Little companies score big in 2018 theater awards
By Marilyn Jozwik
Published Jan. 4, 2018
Did you know what a treasure trove of theaters there is in the Milwaukee area?
In 2018, I expanded my play-going experiences to include a number of the region’s marvelous little companies. And when it comes to theater, size does not matter.
These small groups crank out some amazing performances with their combination of passion and talent. Represented among the more than 50 shows I saw were several companies whose productions I was witnessing for the first time. Voices Found Repertory, Theater Red and Forge Theater all made significant contributions to the 2018 season.
I saw three marvelous shows at Voices Found Repertory– “Macbeth,” “Titus Andronicus” and “Medea” – each doing justice to the powerful themes and characters in these classics. Theater Red presented “This Prison in Which I Live,” the second show in its Edwin Booth Series, which featured the actor brother of the famous presidential assassin. “Becky’s New Car” featured The Forge Theater’s first-rate cast as it traveled through Becky’s infidelity and mid-life crisis.
In August, I traveled to the University of Wisconsin-West Bend to see Musical Masquers’ marvelous presentation of “Of Mice and Men.”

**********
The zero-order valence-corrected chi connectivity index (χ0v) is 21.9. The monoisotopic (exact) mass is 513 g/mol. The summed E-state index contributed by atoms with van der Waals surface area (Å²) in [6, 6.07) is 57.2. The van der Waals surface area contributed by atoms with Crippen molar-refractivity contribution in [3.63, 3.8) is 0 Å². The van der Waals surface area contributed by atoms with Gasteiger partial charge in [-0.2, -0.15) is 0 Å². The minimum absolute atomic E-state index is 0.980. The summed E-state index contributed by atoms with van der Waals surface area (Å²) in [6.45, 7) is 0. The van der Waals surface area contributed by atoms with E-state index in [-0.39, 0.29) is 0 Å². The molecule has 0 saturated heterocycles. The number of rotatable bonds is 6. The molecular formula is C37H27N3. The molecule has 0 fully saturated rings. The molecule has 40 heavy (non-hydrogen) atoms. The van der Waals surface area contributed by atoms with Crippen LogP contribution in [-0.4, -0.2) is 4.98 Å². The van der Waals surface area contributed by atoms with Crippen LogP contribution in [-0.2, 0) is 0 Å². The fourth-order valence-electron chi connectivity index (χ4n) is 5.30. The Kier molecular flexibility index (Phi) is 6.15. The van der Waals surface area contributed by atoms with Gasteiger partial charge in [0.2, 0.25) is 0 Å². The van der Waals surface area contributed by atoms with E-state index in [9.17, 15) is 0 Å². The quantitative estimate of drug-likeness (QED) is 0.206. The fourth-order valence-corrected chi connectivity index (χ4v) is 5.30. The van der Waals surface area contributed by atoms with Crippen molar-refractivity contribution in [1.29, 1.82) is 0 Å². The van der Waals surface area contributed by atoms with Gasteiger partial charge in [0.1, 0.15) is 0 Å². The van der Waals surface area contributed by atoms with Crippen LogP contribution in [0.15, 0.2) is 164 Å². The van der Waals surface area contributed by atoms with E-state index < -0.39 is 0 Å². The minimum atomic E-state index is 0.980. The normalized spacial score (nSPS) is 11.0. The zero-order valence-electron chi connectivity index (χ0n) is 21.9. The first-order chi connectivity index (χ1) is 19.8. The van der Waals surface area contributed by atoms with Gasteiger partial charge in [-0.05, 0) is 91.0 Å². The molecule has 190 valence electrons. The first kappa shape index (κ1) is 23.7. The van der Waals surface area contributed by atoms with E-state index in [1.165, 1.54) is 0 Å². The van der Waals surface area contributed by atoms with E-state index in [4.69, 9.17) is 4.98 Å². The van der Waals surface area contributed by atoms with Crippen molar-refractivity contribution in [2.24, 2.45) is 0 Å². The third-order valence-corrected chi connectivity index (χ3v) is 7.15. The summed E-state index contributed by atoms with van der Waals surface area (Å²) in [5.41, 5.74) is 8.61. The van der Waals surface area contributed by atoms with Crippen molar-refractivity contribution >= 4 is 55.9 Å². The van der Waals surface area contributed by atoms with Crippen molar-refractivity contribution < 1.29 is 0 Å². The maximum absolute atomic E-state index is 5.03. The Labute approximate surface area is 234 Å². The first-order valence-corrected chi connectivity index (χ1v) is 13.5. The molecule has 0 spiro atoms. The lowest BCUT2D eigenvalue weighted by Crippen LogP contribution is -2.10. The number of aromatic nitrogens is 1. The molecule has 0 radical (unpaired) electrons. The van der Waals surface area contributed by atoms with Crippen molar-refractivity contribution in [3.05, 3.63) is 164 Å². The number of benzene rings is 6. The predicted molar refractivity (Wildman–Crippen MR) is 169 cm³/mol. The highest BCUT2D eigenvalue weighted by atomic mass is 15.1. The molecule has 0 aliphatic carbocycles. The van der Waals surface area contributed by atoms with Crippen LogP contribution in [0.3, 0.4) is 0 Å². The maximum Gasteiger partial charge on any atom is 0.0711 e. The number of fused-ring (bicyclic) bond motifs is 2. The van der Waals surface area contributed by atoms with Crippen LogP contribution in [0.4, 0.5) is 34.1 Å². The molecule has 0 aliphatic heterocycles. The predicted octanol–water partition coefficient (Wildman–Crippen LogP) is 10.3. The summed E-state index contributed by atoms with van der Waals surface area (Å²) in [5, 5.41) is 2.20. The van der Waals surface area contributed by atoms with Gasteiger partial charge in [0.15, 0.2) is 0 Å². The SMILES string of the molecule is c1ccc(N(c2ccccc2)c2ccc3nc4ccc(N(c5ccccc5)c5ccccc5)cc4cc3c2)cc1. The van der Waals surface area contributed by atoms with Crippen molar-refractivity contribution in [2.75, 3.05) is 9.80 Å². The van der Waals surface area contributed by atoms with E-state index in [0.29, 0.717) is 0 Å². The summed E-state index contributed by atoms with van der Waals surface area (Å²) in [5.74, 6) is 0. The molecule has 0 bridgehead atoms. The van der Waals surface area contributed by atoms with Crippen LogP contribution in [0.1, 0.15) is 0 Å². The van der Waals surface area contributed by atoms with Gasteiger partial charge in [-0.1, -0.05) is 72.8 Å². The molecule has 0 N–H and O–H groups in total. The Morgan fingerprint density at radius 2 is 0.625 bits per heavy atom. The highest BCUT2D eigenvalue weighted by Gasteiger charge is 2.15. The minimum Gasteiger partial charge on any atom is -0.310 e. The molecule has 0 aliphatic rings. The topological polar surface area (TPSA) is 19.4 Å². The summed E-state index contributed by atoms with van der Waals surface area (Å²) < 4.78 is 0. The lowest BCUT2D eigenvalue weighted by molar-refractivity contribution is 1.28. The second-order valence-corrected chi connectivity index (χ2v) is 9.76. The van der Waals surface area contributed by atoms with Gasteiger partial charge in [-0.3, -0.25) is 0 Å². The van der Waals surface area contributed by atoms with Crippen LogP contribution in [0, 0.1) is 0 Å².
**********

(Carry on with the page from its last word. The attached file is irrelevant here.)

SummerStage in Delafield had an amazing season with three strong plays – “Tartuffe,” “Trip to Bountiful” and “Pride and Prejudice.”
Sunset Playhouse fed audiences a steady diet of musicals and comedies, including successful and ambitious presentations of “Mary Poppins,” “The Producers” and “Into the Woods,” plus a first-rate “The Man Who Came to Dinner.”
Lake Country Playhouse started 2018 with the musical “Bridges of Madison County” and a couple of nicely done comedies. In summer, LCP collaborated with UW-Waukesha and made some magic in “Pippin.”
UW-Waukesha Lunt-Fontanne Ensemble also produced a stellar “Eurydice,” featuring the creative costuming of Jazmin Aurora Medina, as well as the charming “Love/Sick.”
“The Complete Works of William Shakespeare (Abridged)” was the highlight of Waukesha Civic Theatre’s season, which also included fine renditions of the thriller “Wait Until Dark” and the musical “Billy Elliot.”